Another reason to obey your parents is because it’s the right thing to do. Verse 1 says, “for this is right.” God has made relationships among people in the world to work in a certain way by his common grace. People call it common sense because most everyone knows it’s true. Children should obey their parents for their own protection and for the protection of other people. Children should obey their parents because parents are wiser and smarter and bigger than their children. For example, Jimmy was running as fast as he could across the grass in the park. His dad was running behind him and yelled for Jimmy to stop. Jimmy yelled back, “Why?” Just then, he fell over into a concrete culvert that only his dad could see because he was taller, badly skinning his hands and knees and nose. He could have run into another person hurting them as well. Jimmy should have obeyed his dad because dads and moms generally know better. It’s the right thing to do.
Another reason you should obey and honor your parents is because you will receive a reward. God promises to protect your life as a consequence or reward for your obedience. Verse 2 and three say, 2 “Honor your father and mother” (this is the first commandment with a promise), 3 “that it may go well with you and that you may live long in the land.” This is the 5th commandment God gave Moses for Israel. But it’s still true today. This promise does not say that if you obey your parents you will never have any problems. It says if you trust in God’s words of wisdom through your parents, you too will become wise, and that wisdom will protect you from hurting yourself and others throughout your life. “He guards the way of the just and protects the way of his faithful ones.” (Prov 2:8)
But what if your parents are not Christians or one or both of them don’t live very honorably? Some parents are angry, or irresponsible, or undisciplined, or worldly, or even immoral or alcoholic. I was an angry person when our boys were little, and it caused them to be afraid of me in a bad way. Later on, after I dealt with what was causing the anger, I had to ask their forgiveness. Parents have weaknesses and no one knows that more than their children.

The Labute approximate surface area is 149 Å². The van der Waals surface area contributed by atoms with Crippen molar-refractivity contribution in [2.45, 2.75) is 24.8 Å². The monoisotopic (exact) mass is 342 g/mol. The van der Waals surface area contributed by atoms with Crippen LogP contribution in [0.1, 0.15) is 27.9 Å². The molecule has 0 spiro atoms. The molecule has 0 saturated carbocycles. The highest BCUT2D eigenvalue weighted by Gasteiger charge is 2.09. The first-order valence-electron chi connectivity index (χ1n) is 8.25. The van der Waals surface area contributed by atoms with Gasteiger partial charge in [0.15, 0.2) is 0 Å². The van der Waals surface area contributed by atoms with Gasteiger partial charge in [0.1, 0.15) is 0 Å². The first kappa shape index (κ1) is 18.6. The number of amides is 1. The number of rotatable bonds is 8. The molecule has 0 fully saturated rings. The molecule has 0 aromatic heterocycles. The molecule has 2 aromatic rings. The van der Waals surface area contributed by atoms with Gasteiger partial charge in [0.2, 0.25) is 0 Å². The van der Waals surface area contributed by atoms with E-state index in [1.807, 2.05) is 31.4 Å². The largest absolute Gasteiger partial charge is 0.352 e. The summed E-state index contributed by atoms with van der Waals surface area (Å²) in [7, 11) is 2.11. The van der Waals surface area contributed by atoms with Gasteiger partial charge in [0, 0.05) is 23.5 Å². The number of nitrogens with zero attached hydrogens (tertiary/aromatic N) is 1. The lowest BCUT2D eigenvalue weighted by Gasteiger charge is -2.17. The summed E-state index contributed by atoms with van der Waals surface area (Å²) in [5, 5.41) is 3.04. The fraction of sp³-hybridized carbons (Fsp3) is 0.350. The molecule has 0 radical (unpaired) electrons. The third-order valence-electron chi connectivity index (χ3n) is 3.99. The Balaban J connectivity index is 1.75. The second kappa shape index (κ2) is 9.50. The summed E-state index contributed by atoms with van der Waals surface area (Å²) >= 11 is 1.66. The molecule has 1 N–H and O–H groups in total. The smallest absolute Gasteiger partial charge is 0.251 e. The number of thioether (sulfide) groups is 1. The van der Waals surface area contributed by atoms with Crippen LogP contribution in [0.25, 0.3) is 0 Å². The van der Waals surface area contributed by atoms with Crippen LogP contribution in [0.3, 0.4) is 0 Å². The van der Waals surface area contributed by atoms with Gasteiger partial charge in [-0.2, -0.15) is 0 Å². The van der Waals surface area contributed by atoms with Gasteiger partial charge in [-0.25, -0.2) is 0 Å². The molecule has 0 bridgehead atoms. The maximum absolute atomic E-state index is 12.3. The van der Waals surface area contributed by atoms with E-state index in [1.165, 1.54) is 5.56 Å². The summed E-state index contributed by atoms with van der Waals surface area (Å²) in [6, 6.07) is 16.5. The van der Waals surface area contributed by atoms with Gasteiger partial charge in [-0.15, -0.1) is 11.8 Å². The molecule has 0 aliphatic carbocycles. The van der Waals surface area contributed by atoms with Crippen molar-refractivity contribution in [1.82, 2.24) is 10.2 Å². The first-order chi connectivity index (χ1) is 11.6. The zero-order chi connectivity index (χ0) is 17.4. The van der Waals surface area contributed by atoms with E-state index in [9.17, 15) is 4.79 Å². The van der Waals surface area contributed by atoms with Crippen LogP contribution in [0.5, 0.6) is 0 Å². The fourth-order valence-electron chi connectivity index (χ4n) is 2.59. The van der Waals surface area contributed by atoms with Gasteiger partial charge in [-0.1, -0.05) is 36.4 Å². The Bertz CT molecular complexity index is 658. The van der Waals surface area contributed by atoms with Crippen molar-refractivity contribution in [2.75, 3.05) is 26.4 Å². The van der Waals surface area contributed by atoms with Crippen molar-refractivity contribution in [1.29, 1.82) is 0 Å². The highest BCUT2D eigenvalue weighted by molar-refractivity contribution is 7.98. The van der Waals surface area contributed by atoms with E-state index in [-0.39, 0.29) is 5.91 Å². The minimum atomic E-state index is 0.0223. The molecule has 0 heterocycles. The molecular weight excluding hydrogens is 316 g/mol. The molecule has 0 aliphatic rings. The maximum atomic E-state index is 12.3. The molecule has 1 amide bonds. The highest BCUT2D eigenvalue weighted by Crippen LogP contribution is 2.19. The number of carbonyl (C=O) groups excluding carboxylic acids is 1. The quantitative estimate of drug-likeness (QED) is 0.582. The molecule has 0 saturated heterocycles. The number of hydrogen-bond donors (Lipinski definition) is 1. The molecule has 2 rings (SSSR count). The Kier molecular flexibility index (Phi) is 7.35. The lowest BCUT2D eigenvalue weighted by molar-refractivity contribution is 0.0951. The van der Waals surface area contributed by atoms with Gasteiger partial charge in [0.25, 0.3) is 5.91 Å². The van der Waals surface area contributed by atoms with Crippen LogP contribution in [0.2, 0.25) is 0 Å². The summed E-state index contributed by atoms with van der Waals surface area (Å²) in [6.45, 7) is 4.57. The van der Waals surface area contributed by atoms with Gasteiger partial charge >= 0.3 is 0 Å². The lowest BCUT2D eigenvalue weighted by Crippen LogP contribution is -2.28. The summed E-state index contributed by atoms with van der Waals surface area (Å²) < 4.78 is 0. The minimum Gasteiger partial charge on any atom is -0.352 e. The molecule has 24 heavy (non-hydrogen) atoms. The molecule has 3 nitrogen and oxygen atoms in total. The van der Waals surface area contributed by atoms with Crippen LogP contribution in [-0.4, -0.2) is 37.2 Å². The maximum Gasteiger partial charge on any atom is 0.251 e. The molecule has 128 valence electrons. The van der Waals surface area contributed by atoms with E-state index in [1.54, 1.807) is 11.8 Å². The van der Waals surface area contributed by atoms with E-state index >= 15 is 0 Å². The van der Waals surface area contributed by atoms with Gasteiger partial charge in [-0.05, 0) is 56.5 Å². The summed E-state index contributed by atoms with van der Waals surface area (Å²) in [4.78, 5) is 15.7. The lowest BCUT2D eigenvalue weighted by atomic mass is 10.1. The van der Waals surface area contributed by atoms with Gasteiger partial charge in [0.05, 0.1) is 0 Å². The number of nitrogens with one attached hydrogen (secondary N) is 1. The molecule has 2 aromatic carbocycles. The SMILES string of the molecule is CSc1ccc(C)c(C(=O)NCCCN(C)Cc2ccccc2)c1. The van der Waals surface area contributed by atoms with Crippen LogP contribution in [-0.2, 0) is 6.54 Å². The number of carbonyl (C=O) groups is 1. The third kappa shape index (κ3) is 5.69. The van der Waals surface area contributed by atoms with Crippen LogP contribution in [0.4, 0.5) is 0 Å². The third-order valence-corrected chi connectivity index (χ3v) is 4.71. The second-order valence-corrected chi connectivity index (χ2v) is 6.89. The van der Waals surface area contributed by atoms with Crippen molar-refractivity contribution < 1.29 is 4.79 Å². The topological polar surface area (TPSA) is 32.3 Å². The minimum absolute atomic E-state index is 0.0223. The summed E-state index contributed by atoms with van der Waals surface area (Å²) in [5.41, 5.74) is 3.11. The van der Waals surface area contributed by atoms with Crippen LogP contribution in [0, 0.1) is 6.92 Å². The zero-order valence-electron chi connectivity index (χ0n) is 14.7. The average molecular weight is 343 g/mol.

However, in spite of your parents’ obvious weaknesses, as their child you owe them obedience in all areas except those that contradict the Word of God. I remember having this discussion with some of my fellow college students whose parents were giving them a hard time about expressing their faith. John Stott gives an example. If a non-Christian parent forbids a child to be baptized, the child should obey since though Jesus commands us to be baptized, he does not specify when. It’s possible to postpone it till a later time. However, if a parent forbids a child from worshiping and following the Lord in his heart, the child should not obey. Abandoning the Lord would be to abandon the one who died for you.
How long should you obey your parents? How long are you their “child” in the sense here? In our culture, normally it’s when you move out of their house and are financially independent from them. At that point, your relationship changes from strict obedience to general honor. You still give them honor but you are not required to obey everything they say. If they are the domineering type you may have to learn to say, “I’m sorry you feel that way, but this is what I’m going to do.” There are no perfect parents. Study your parents and choose ways you can honor them in spite of their weaknesses. Jesus, after he was grown continued to honor his mother, but sometimes he didn’t do things in the way she would have wanted or in a way should understood. He had to do his Father’s business whether she understood or not at the time.
Instructions for Parents
Parents, your chief goal is to raise children who personally know and honor God through learning to obey and honor you. And God our Father is your example.
See how God lovingly cared for and affirmed his Son Jesus, yet for our sake, subjected his son to discipline and chastisement that he might learn obedience and bring honor to God.
Paul begins in verse 4 by addressing “Fathers” as the heads of their households. But he includes mothers as well. Just as when he addresses “brothers” in the church he also includes “sisters.” Parents, unless one is a single parent, share the responsibility for their children. When our children were small, I was busy with my job and other things. But Beth reminded me of this one day when I was not fulfilling my responsibilities to the children. She said, “We didn’t adopt these boys for me to raise them by myself!” Ironically, fathers as the head of the household should feel the weight of this the most, yet are most likely to shirk or shift all the responsibility to our wives. God calls us out and gets our attention, “Fathers…”
Then we are told what not to do. 4 do not provoke your children to anger…Children are vulnerable, fragile beings and should be protected from abuse and neglect. Even from their own parents. What provokes children to anger? Harshness or cruelty to the child, favoritism and overindulgence of a child’s siblings, humiliation or suppression of a child’s personality or feelings, sarcasm or ridicule that cuts a child down, and exploitation or manipulation – using a child for the parent’s benefit. A child is provoked when parents don’t allow for inexperience or non-conformity in some area that is not necessarily rebellion. They should be treated as persons with a life and personality of their own, not merely as a punching bag for their parents’ frustrations or through which parents can re-live their own unfulfilled childhoods. Parents should not have children in order to BE LOVED by them, but in order to love them as God loves his Son Jesus.